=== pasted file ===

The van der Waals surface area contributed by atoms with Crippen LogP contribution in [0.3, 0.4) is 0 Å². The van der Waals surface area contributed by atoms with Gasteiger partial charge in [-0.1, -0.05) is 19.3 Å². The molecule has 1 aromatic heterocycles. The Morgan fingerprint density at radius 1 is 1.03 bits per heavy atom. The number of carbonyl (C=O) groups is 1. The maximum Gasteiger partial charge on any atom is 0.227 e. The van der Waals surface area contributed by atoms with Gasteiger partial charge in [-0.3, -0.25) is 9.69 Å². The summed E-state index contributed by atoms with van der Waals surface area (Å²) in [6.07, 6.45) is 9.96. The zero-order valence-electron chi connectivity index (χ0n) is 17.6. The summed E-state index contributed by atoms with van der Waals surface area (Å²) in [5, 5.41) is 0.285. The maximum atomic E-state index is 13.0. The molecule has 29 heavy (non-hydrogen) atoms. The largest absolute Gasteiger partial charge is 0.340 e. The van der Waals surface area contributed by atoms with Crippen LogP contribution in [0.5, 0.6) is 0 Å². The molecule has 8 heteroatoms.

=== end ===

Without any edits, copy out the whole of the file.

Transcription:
The van der Waals surface area contributed by atoms with Crippen LogP contribution in [0.3, 0.4) is 0 Å². The van der Waals surface area contributed by atoms with Gasteiger partial charge in [-0.1, -0.05) is 19.3 Å². The molecule has 1 aromatic heterocycles. The Morgan fingerprint density at radius 1 is 1.03 bits per heavy atom. The number of carbonyl (C=O) groups is 1. The maximum Gasteiger partial charge on any atom is 0.227 e. The van der Waals surface area contributed by atoms with Gasteiger partial charge in [-0.3, -0.25) is 9.69 Å². The summed E-state index contributed by atoms with van der Waals surface area (Å²) in [6.07, 6.45) is 9.96. The zero-order valence-electron chi connectivity index (χ0n) is 17.6. The summed E-state index contributed by atoms with van der Waals surface area (Å²) in [5, 5.41) is 0.285. The maximum atomic E-state index is 13.0. The molecule has 29 heavy (non-hydrogen) atoms. The largest absolute Gasteiger partial charge is 0.340 e. The van der Waals surface area contributed by atoms with Crippen LogP contribution in [0.5, 0.6) is 0 Å². The molecule has 8 heteroatoms.